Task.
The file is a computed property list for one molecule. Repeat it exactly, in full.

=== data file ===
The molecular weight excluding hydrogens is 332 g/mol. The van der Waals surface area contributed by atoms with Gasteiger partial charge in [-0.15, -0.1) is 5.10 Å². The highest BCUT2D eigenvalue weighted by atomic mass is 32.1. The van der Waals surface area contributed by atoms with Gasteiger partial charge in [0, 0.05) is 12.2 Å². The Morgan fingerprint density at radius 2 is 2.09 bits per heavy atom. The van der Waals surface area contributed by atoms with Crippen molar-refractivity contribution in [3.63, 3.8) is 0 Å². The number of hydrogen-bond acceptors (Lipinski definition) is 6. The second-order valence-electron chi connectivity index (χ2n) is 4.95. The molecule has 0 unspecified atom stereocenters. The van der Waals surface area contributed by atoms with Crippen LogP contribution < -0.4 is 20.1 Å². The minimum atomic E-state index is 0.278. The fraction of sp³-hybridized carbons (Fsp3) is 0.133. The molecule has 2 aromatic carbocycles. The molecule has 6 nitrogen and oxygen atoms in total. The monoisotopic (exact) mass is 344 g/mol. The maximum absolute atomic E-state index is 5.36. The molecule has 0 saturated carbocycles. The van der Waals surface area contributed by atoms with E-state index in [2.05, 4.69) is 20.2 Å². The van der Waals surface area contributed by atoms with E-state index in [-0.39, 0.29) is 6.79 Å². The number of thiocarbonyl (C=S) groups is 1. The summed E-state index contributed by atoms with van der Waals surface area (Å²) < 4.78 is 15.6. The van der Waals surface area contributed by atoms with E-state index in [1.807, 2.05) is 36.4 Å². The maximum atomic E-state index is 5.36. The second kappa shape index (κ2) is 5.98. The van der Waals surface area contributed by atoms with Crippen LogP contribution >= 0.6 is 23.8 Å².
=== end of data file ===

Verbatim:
The molecular weight excluding hydrogens is 332 g/mol. The van der Waals surface area contributed by atoms with Gasteiger partial charge in [-0.15, -0.1) is 5.10 Å². The highest BCUT2D eigenvalue weighted by atomic mass is 32.1. The van der Waals surface area contributed by atoms with Gasteiger partial charge in [0, 0.05) is 12.2 Å². The Morgan fingerprint density at radius 2 is 2.09 bits per heavy atom. The van der Waals surface area contributed by atoms with Crippen molar-refractivity contribution in [3.63, 3.8) is 0 Å². The number of hydrogen-bond acceptors (Lipinski definition) is 6. The second-order valence-electron chi connectivity index (χ2n) is 4.95. The molecule has 0 unspecified atom stereocenters. The van der Waals surface area contributed by atoms with Crippen LogP contribution < -0.4 is 20.1 Å². The minimum atomic E-state index is 0.278. The fraction of sp³-hybridized carbons (Fsp3) is 0.133. The molecule has 2 aromatic carbocycles. The molecule has 6 nitrogen and oxygen atoms in total. The monoisotopic (exact) mass is 344 g/mol. The maximum absolute atomic E-state index is 5.36. The molecule has 0 saturated carbocycles. The van der Waals surface area contributed by atoms with E-state index in [2.05, 4.69) is 20.2 Å². The van der Waals surface area contributed by atoms with E-state index in [-0.39, 0.29) is 6.79 Å². The number of thiocarbonyl (C=S) groups is 1. The summed E-state index contributed by atoms with van der Waals surface area (Å²) < 4.78 is 15.6. The van der Waals surface area contributed by atoms with E-state index in [1.807, 2.05) is 36.4 Å². The maximum atomic E-state index is 5.36. The second kappa shape index (κ2) is 5.98. The van der Waals surface area contributed by atoms with Crippen LogP contribution >= 0.6 is 23.8 Å².